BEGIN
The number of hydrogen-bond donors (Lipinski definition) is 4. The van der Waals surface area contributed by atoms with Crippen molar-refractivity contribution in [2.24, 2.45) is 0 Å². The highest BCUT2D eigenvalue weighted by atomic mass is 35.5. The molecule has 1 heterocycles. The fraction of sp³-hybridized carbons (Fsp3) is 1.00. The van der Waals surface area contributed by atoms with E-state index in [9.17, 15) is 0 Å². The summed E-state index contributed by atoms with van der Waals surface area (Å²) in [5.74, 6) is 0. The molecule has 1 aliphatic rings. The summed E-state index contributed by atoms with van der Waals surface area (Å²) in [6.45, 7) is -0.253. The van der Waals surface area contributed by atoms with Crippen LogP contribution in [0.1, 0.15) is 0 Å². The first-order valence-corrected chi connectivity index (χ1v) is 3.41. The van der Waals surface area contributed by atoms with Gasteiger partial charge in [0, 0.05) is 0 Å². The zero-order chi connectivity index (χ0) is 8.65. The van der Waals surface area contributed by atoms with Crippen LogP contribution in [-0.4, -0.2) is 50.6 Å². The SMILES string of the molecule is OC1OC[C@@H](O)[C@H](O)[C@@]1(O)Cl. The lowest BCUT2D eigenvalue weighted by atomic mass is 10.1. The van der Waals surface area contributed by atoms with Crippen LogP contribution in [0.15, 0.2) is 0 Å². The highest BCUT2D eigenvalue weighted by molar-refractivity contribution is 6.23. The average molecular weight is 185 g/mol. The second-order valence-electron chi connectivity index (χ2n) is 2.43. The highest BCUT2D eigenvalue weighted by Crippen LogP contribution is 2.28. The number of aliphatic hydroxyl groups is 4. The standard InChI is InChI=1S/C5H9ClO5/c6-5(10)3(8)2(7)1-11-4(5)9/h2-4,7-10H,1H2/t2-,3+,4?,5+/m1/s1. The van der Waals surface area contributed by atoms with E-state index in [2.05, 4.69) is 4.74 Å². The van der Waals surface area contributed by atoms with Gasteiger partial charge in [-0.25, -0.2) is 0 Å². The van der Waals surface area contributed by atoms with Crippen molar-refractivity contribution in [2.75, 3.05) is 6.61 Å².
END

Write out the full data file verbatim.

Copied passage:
The number of hydrogen-bond donors (Lipinski definition) is 4. The van der Waals surface area contributed by atoms with Crippen molar-refractivity contribution in [2.24, 2.45) is 0 Å². The highest BCUT2D eigenvalue weighted by atomic mass is 35.5. The molecule has 1 heterocycles. The fraction of sp³-hybridized carbons (Fsp3) is 1.00. The van der Waals surface area contributed by atoms with E-state index in [9.17, 15) is 0 Å². The summed E-state index contributed by atoms with van der Waals surface area (Å²) in [5.74, 6) is 0. The molecule has 1 aliphatic rings. The summed E-state index contributed by atoms with van der Waals surface area (Å²) in [6.45, 7) is -0.253. The van der Waals surface area contributed by atoms with Crippen LogP contribution in [0.1, 0.15) is 0 Å². The first-order valence-corrected chi connectivity index (χ1v) is 3.41. The van der Waals surface area contributed by atoms with Gasteiger partial charge in [0, 0.05) is 0 Å². The zero-order chi connectivity index (χ0) is 8.65. The van der Waals surface area contributed by atoms with Crippen LogP contribution in [-0.4, -0.2) is 50.6 Å². The SMILES string of the molecule is OC1OC[C@@H](O)[C@H](O)[C@@]1(O)Cl. The lowest BCUT2D eigenvalue weighted by atomic mass is 10.1. The van der Waals surface area contributed by atoms with Crippen LogP contribution in [0.15, 0.2) is 0 Å². The highest BCUT2D eigenvalue weighted by molar-refractivity contribution is 6.23. The average molecular weight is 185 g/mol. The second-order valence-electron chi connectivity index (χ2n) is 2.43. The highest BCUT2D eigenvalue weighted by Crippen LogP contribution is 2.28. The number of aliphatic hydroxyl groups is 4. The standard InChI is InChI=1S/C5H9ClO5/c6-5(10)3(8)2(7)1-11-4(5)9/h2-4,7-10H,1H2/t2-,3+,4?,5+/m1/s1. The van der Waals surface area contributed by atoms with E-state index in [2.05, 4.69) is 4.74 Å². The van der Waals surface area contributed by atoms with Gasteiger partial charge in [-0.25, -0.2) is 0 Å². The van der Waals surface area contributed by atoms with Crippen molar-refractivity contribution in [2.75, 3.05) is 6.61 Å².